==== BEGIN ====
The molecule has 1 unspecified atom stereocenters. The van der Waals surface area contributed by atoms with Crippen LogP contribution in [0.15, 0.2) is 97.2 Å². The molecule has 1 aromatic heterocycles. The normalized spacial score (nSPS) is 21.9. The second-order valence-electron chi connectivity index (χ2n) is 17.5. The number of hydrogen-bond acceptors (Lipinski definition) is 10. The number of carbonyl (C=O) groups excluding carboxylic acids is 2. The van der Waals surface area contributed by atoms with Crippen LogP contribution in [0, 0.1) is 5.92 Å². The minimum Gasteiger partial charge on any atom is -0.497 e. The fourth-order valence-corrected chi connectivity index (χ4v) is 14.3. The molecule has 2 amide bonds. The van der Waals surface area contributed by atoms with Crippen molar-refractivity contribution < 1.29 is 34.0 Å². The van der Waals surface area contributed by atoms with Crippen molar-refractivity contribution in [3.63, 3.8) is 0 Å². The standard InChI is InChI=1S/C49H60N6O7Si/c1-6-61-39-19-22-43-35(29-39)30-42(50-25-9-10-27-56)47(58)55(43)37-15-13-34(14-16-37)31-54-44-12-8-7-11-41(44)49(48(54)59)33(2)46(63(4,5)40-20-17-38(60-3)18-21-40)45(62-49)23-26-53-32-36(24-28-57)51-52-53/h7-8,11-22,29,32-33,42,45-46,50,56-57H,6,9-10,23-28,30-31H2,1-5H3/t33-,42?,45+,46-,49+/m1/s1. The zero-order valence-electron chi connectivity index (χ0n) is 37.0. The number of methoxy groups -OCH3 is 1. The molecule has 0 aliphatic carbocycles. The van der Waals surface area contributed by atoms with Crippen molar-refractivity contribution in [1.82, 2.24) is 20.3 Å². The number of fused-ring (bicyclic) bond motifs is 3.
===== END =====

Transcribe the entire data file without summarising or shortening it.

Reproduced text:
The molecule has 1 unspecified atom stereocenters. The van der Waals surface area contributed by atoms with Crippen LogP contribution in [0.15, 0.2) is 97.2 Å². The molecule has 1 aromatic heterocycles. The normalized spacial score (nSPS) is 21.9. The second-order valence-electron chi connectivity index (χ2n) is 17.5. The number of hydrogen-bond acceptors (Lipinski definition) is 10. The number of carbonyl (C=O) groups excluding carboxylic acids is 2. The van der Waals surface area contributed by atoms with Crippen LogP contribution in [0, 0.1) is 5.92 Å². The minimum Gasteiger partial charge on any atom is -0.497 e. The fourth-order valence-corrected chi connectivity index (χ4v) is 14.3. The molecule has 2 amide bonds. The van der Waals surface area contributed by atoms with Crippen molar-refractivity contribution < 1.29 is 34.0 Å². The van der Waals surface area contributed by atoms with Crippen molar-refractivity contribution in [3.63, 3.8) is 0 Å². The standard InChI is InChI=1S/C49H60N6O7Si/c1-6-61-39-19-22-43-35(29-39)30-42(50-25-9-10-27-56)47(58)55(43)37-15-13-34(14-16-37)31-54-44-12-8-7-11-41(44)49(48(54)59)33(2)46(63(4,5)40-20-17-38(60-3)18-21-40)45(62-49)23-26-53-32-36(24-28-57)51-52-53/h7-8,11-22,29,32-33,42,45-46,50,56-57H,6,9-10,23-28,30-31H2,1-5H3/t33-,42?,45+,46-,49+/m1/s1. The zero-order valence-electron chi connectivity index (χ0n) is 37.0. The number of methoxy groups -OCH3 is 1. The molecule has 0 aliphatic carbocycles. The van der Waals surface area contributed by atoms with Crippen molar-refractivity contribution in [1.82, 2.24) is 20.3 Å². The number of fused-ring (bicyclic) bond motifs is 3.